Hoi An is located between the Thu Bon River and the coast of Vietnam and is one of my new favorite places. It's a UNESCO World Heritage site, most well known for the beautiful, lantern-lined streets of the Ancient Town that date back to the 15th century. After arriving, I also soon found out it is known for having an abundance of tailors that will create custom clothing for you at a fraction of what it costs you in the West.
I stayed at a quaint, quiet hostel Phuong Le Villa where I shared a cozy, triple bed dorm with surprisingly two other American girls, both named Tamara, who had also both burnt out and quit their jobs in the States in favor of seeing what lies far beyond the lands of corporate cubicles. We chatted forever like we were at a support group or a sleepover and it was very cathartic yet reassuring.
The next dark & rainy day, we and a pair of Aussie brothers participated in a Vietnamese cooking class, which lasted all morning and most of the afternoon. We started at a local market to buy the ingredients then we taken by boat past a water coconut farm to an open-air cooking venue. They were very accommodating to my vegetarian diet and altered the recipes and ingredients accordingly since most of the traditional dishes feature not just one, but two kinds of meat. I made four delicious courses including a spring roll, crispy pancake, noodle salad and the famous pho noodle soup.
That evening, the girls and I explored the Ancient Town, for which you have to pay an entrance fee, but it's totally worth it. We basked in the glow of the lanterns and eventually found a lovely little eatery hidden in an alley. Later, I had tea and dessert with Tamara #1 and Tamara #2 went to a tailor shop to order a custom coat. Despite the drizzly weather, it was a wonderful evening.
The next day I ate my standard, free breakfast of baguette and eggs while chatting with a recent hostel arrival named Ian from South Africa. We decided to rent scooters and go on a quest to find Marble Mountain and the beach. The sky was still ominously gray and heavy with clouds but it only ever threatened to rain. There are actually a cluster of five mountains with significant marble & limestone deposits that are named for the five elements between Da Nang and Hoi An. Any time Ian and I stopped to check our map, we were almost immediately approached by someone via scooter who would offer to give us directions... to his or her tailor shop. This happened several times and we were even later intercepted on the highway as we were approaching the mountain by a woman who insisted we follow her and park our motorbikes at her shop. She said it was free but of course she would expect us to buy something from her shop afterwards.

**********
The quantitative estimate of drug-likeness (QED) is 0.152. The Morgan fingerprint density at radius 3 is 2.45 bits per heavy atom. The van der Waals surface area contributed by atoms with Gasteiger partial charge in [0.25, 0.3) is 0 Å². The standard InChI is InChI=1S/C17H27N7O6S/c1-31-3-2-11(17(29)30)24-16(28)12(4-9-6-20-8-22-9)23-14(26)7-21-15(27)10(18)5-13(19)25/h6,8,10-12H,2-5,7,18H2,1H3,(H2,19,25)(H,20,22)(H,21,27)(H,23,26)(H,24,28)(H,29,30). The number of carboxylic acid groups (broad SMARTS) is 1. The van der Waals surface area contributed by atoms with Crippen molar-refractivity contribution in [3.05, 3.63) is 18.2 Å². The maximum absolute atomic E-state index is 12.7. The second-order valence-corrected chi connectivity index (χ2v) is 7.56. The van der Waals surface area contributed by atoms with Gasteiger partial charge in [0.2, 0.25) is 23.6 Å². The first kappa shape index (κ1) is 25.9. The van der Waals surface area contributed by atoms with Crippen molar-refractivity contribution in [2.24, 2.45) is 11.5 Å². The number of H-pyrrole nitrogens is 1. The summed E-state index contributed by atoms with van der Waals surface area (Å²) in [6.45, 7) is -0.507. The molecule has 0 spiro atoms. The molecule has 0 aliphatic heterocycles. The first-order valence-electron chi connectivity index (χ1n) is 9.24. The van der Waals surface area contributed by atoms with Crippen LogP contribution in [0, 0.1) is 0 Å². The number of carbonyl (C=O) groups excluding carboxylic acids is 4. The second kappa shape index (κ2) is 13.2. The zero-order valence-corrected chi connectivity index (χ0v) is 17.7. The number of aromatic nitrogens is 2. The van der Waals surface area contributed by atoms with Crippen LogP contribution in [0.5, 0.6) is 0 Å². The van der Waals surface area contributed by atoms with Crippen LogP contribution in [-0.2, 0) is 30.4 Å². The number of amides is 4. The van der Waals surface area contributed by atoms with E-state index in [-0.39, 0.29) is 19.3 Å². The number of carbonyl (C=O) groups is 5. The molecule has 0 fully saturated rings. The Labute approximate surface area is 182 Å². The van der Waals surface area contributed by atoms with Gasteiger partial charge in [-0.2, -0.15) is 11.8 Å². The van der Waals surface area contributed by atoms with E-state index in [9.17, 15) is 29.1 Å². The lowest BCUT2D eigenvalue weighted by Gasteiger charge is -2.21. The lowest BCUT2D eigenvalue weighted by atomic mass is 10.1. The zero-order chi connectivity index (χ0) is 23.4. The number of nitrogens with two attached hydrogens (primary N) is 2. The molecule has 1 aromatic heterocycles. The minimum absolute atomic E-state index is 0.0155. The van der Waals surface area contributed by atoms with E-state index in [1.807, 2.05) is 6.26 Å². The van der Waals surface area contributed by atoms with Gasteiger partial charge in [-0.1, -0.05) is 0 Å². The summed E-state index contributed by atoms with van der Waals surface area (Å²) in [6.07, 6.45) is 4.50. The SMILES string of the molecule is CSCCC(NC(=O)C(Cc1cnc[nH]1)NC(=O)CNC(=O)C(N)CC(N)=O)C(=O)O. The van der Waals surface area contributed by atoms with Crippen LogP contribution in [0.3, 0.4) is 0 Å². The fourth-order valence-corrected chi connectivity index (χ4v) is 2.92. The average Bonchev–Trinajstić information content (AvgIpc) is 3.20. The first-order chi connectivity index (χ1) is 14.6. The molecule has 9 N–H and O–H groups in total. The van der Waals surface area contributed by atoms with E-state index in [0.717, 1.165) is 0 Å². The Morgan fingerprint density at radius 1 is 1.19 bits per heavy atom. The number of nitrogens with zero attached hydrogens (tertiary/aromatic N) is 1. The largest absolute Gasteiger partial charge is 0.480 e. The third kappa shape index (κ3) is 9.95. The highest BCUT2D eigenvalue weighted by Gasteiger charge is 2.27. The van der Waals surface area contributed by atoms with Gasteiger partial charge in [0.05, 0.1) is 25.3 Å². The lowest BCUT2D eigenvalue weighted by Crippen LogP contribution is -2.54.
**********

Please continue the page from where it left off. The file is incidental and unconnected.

Anyways, Ian and I hiked up stairs and climbed through caves and marveled at the intricate carvings and temples as well as the view from the summit. We ate a simple noodle-y lunch and of course took the obligatory walk around the shop. I got guilted into buying a jade bracelet on the lower end of the price spectrum. We meandered back to Hoi An, stopping at the beach and a rice paddy along the way. At this beach, I discovered round fishing boats, what a blue button jellyfish is and that flowers can grow in sand.
I spent the next morning doing yoga before walking around town to take some pictures since Murphy prevailed once again and the weather cleared up on my last day. There were people strolling, photographing, painting and couples riding bicycles everywhere. I had enough time for lunch before catching a shuttle to the airport in Da Nang where I would depart northward for my next adventure in Hanoi.